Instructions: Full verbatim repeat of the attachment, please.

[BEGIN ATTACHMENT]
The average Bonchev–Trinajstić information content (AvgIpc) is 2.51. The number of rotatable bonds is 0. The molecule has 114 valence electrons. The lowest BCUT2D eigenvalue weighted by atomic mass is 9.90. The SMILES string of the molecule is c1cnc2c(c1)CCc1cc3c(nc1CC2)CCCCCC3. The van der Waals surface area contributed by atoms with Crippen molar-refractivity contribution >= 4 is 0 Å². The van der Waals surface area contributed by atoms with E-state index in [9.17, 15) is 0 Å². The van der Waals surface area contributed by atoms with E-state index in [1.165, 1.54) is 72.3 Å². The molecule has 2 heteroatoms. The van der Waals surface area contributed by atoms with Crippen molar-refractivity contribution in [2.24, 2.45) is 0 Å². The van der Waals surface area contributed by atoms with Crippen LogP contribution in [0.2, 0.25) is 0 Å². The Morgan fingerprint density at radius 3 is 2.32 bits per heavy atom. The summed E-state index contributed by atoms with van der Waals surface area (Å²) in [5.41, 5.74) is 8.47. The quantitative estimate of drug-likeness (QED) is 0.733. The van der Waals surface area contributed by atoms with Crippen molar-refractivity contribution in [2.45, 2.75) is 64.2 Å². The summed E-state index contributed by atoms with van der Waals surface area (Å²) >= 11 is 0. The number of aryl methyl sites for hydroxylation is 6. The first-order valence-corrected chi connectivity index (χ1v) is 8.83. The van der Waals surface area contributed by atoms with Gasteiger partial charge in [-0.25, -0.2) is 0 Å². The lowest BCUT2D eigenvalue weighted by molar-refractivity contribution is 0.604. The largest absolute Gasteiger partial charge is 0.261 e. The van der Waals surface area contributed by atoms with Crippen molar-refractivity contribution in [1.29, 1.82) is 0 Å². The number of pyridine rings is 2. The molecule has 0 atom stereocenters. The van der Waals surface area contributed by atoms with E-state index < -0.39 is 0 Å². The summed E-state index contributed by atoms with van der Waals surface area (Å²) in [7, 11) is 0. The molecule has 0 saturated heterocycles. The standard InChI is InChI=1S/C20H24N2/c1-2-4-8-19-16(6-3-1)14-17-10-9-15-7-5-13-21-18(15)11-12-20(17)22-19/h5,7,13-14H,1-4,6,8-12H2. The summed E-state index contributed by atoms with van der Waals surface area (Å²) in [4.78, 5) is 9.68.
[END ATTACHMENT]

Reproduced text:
The average Bonchev–Trinajstić information content (AvgIpc) is 2.51. The number of rotatable bonds is 0. The molecule has 114 valence electrons. The lowest BCUT2D eigenvalue weighted by atomic mass is 9.90. The SMILES string of the molecule is c1cnc2c(c1)CCc1cc3c(nc1CC2)CCCCCC3. The van der Waals surface area contributed by atoms with Crippen molar-refractivity contribution >= 4 is 0 Å². The van der Waals surface area contributed by atoms with E-state index in [9.17, 15) is 0 Å². The van der Waals surface area contributed by atoms with E-state index in [1.165, 1.54) is 72.3 Å². The molecule has 2 heteroatoms. The van der Waals surface area contributed by atoms with Crippen molar-refractivity contribution in [2.24, 2.45) is 0 Å². The van der Waals surface area contributed by atoms with Crippen LogP contribution in [0.2, 0.25) is 0 Å². The Morgan fingerprint density at radius 3 is 2.32 bits per heavy atom. The summed E-state index contributed by atoms with van der Waals surface area (Å²) in [5.41, 5.74) is 8.47. The quantitative estimate of drug-likeness (QED) is 0.733. The van der Waals surface area contributed by atoms with Crippen molar-refractivity contribution in [2.45, 2.75) is 64.2 Å². The summed E-state index contributed by atoms with van der Waals surface area (Å²) >= 11 is 0. The number of aryl methyl sites for hydroxylation is 6. The first-order valence-corrected chi connectivity index (χ1v) is 8.83. The van der Waals surface area contributed by atoms with Gasteiger partial charge in [-0.25, -0.2) is 0 Å². The lowest BCUT2D eigenvalue weighted by molar-refractivity contribution is 0.604. The largest absolute Gasteiger partial charge is 0.261 e. The van der Waals surface area contributed by atoms with Crippen molar-refractivity contribution in [1.29, 1.82) is 0 Å². The number of pyridine rings is 2. The molecule has 0 atom stereocenters. The van der Waals surface area contributed by atoms with E-state index < -0.39 is 0 Å². The summed E-state index contributed by atoms with van der Waals surface area (Å²) in [7, 11) is 0. The molecule has 0 saturated heterocycles. The standard InChI is InChI=1S/C20H24N2/c1-2-4-8-19-16(6-3-1)14-17-10-9-15-7-5-13-21-18(15)11-12-20(17)22-19/h5,7,13-14H,1-4,6,8-12H2. The summed E-state index contributed by atoms with van der Waals surface area (Å²) in [4.78, 5) is 9.68.